A part from Bunker App, I always use my own in-app support and ticket system. Before you say anything, no it’s not that long to write those things, and yes I had fun doing this. It’s true that you need to focus on important things, but if you do not do what you are thrilled to do you might not be able to continue.

My response time was in average less than 12 hours (mostly less than 4 horus) which is good for a one main operation. heck you get 24-48 hours from larger companies. While giving solid support your customers should put more trust in you. It’s also the best time to request for a testimonial. As soon as a situation was fixed and the customer replied with email like this: “Thank you very much for your quick support you’ve made my day…”, you reply back and ask if they would accept to give you a short Twitter style testimonial. You should get it 75 % of the time.

AB testing. You should do this, now. Even if your traffic is not that high do it. If Patrick says you should, you should.

Try to get reviewed on popular site. It’s not easy, but it is worth to try. Getting a review on Life Hacker for Bunker App bring a huge amount of traffic and a nice percentage of them open an account. It’s usually not the greatest conversion traffic, but the words is spreading.

Don’t be afraid to contact the site editor if they’ve already made a review of your product and you product did change a lots since then. They might be interested in doing a follow-up review.

Fix and iterate quickly and send newsletters. The last thing that seems to have work for me is the speed at which I was fixing bugs and iterate the software to get incremental small additions. I was normally pushing new version in production each week or two week. Sometimes it was very small changes barely noticeable. For major update I was always teasing the customers and free trial users that did not convert with a newsletter.

User that did not convert were interested in the product, they might not have converted because it was missing something or the timing was not good. By sending newsletters to your entire user base you make sure that a) everyone is aware of what’s going on and b) you notify the trial users that new feature are coming. It might just be the feature that they were looking for.

Every time I’ve sent a newsletter for each product I always got a nice boost in traffic and some users were re-opening their account to check the new feature and how the app is now more complete than when they’ve previously tried it.

What did not worked

Again, I’m just listing things that did not worked for _my situation, _I’m not saying that it will not work for you.

Press release. Now before you mention something about my poor English writing style, note that I’ve hire someone to write the PR. In case your are curious, here’s the article. The action of submitting a press release and getting other sources to re-publish the article do work. But the small burst of traffic that it sent me and the quality was the aspect that did not work. I’m not remembering the exact price for the writer but it was near $1K plus the fees from PRWeb.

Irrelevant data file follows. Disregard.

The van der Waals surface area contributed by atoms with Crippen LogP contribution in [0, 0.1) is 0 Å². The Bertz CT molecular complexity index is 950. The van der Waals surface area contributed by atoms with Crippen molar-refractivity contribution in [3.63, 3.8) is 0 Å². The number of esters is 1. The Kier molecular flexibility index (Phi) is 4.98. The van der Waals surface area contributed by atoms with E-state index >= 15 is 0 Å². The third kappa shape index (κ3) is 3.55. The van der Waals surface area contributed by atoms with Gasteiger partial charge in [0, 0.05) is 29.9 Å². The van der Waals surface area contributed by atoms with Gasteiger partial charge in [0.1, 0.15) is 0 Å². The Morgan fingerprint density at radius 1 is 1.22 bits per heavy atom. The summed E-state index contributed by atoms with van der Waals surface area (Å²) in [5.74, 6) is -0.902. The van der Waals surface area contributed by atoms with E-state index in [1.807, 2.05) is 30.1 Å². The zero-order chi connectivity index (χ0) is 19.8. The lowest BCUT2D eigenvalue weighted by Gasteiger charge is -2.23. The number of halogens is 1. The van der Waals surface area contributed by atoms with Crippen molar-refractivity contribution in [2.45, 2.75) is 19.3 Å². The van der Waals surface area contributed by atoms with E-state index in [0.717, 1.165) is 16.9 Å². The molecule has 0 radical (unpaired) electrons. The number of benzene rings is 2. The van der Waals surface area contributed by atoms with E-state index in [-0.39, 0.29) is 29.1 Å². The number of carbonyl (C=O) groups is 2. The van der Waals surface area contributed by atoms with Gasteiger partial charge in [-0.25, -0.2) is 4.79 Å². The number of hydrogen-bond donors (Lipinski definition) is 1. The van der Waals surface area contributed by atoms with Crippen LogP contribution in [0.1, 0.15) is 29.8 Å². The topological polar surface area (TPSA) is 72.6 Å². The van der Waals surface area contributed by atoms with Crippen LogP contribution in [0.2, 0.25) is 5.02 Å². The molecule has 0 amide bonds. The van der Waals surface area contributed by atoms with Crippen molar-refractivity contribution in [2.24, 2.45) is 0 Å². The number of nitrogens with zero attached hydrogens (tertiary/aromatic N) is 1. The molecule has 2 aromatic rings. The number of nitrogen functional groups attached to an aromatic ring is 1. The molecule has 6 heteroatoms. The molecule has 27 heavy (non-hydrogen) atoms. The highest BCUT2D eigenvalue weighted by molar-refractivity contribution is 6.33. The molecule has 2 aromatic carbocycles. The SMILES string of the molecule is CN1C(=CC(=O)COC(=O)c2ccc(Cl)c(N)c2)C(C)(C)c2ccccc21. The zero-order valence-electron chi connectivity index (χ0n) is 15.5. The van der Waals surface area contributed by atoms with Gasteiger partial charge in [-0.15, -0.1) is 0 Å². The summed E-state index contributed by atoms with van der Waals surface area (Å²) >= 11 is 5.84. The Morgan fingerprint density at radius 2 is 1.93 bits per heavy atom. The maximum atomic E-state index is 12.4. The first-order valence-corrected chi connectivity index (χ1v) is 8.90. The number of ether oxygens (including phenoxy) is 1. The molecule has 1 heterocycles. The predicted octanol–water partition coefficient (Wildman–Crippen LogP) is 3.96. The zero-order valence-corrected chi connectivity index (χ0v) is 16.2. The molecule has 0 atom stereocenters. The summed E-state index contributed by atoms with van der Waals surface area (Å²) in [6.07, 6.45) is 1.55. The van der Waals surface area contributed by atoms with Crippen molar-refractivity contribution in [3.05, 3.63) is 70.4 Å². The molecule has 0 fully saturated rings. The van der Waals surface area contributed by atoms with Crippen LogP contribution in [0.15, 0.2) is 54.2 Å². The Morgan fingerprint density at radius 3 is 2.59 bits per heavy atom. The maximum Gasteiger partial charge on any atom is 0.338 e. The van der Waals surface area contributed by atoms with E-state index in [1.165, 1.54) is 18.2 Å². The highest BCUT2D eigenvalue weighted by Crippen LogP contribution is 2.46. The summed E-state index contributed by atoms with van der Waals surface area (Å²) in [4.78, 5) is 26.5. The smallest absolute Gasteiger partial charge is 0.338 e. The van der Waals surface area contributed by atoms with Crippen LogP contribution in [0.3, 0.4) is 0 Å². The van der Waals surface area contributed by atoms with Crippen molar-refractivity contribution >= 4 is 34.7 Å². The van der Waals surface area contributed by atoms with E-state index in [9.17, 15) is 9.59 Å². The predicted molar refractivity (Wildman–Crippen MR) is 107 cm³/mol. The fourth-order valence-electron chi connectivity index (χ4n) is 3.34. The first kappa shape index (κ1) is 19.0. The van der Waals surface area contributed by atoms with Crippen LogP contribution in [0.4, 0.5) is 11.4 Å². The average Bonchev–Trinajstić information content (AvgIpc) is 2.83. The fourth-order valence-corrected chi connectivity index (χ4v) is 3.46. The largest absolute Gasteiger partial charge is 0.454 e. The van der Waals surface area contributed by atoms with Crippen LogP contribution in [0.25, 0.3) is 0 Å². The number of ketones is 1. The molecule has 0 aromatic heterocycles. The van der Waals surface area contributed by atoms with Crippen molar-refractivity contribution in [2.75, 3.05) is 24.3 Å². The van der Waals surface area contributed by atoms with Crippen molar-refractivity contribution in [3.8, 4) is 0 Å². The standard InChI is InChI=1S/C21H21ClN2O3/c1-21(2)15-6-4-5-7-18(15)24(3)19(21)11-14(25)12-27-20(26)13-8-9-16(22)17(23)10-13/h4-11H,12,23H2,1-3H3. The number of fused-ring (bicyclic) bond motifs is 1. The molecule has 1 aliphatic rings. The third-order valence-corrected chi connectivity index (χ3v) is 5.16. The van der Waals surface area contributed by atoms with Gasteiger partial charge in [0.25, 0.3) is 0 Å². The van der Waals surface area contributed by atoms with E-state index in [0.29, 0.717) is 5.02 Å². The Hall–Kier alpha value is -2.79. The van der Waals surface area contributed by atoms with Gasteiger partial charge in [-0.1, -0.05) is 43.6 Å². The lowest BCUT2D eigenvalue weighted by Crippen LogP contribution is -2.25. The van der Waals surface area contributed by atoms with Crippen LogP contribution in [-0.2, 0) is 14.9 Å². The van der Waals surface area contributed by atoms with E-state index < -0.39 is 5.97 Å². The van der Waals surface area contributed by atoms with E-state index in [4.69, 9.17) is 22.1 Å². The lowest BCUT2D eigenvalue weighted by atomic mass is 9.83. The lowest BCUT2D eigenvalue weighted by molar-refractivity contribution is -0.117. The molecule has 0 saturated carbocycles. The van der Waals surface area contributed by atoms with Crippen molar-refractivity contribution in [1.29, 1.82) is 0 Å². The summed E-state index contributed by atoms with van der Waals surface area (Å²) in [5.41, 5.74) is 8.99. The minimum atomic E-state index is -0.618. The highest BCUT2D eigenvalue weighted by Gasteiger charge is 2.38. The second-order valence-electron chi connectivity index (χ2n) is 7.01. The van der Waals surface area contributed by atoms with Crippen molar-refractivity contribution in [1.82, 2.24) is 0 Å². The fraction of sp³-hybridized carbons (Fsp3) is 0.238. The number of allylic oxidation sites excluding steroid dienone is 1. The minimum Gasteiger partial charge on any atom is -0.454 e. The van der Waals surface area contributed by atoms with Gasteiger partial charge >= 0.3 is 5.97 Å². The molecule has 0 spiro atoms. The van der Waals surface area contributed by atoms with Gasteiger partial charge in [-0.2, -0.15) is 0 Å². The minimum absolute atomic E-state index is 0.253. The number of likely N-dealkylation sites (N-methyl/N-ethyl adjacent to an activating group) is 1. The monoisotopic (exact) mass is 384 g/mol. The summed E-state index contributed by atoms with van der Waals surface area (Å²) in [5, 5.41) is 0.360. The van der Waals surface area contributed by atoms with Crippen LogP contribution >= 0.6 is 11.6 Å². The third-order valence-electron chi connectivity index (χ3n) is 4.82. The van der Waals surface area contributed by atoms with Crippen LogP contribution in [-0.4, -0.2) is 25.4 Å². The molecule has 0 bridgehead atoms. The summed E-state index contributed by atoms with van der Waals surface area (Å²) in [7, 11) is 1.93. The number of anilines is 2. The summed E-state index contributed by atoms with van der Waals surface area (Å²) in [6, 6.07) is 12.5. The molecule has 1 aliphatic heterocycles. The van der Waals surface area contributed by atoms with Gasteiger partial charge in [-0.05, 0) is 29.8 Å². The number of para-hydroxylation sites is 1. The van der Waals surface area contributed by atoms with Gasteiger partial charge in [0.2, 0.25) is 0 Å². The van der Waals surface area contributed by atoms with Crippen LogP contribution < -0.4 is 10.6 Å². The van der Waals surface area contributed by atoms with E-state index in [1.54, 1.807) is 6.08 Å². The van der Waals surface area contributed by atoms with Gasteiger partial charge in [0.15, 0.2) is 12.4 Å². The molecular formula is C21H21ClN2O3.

The first 24 hours it brings some nice traffic, but from day 2 and until day 5 the traffic was just degrading rapidly. After 5 days I never got anything from this. So I nearly puts $1.5k in this with not much results.

**Hiring a mentor to help you. **Don’t get me wrong, I acknowledge that there’s mentors that will help you reach another level. I’ve hire three persons which are known in our community to look at my products. Two for Bunker App and one for Osmosis.

In all three consultation I’ve invested around $4.5k. Now this is a truck load of money for me since my product’s revenue was not even covering for hosting and other 3rd parties services. Still I needed to try that and see if I were doing something really wrong. Why my conversion rates was that low? How to increase the quality of my traffic and get targeted visitors?

I’ve got some nice hints here and there, but nothing actually made any difference. After a consultation you normally have a series of tasks to complete from which the mentors gave you from their experiences and they should work. It didn’t work for me. Maybe it’s not something that can occurs in one session, but I was certainly not rich enough to afford having them for another session.

The lessons I’ve learn is, trust yourself. You own the product, you know what is your best targeted potential customers, just go and keep trying. I could have put that money somewhere else and would have had better result, who knows.

And note that I’m not talking about outsourcing part of your process to help get things done fast. This is recommended. I’m talking about paying a known person ~$1.5k so they can look at your product and give you recommendations and direction to take. I don’t want to name anyone here, it was my decisions to take these route, but I would never do this again.

**No enthusiast after 8-9 months for poor revenue product. **For all of my products the first two months are so intense, so fun. And I’m not necessarily talking about development. After some months without noticeable results you start to be frustrated and despaired. Why me? Why everyone else is succeeding? I only had a $1k per month revenue goal, how come I’m not there yet and only have $80/month?

Software as a Service is a slow process. The slow ramp of death they say. Yeah, I know that, but still, only $200/month revenue after 1-year! How am I supposed to get enthusiast about a product that barely starts to pay for itself. That mean no profit yet. I’m not that strong to do this. This is probably my biggest problem and I know it. What if I had waited another year, maybe the revenue would have quadruple? Maybe, but it’s too much for me.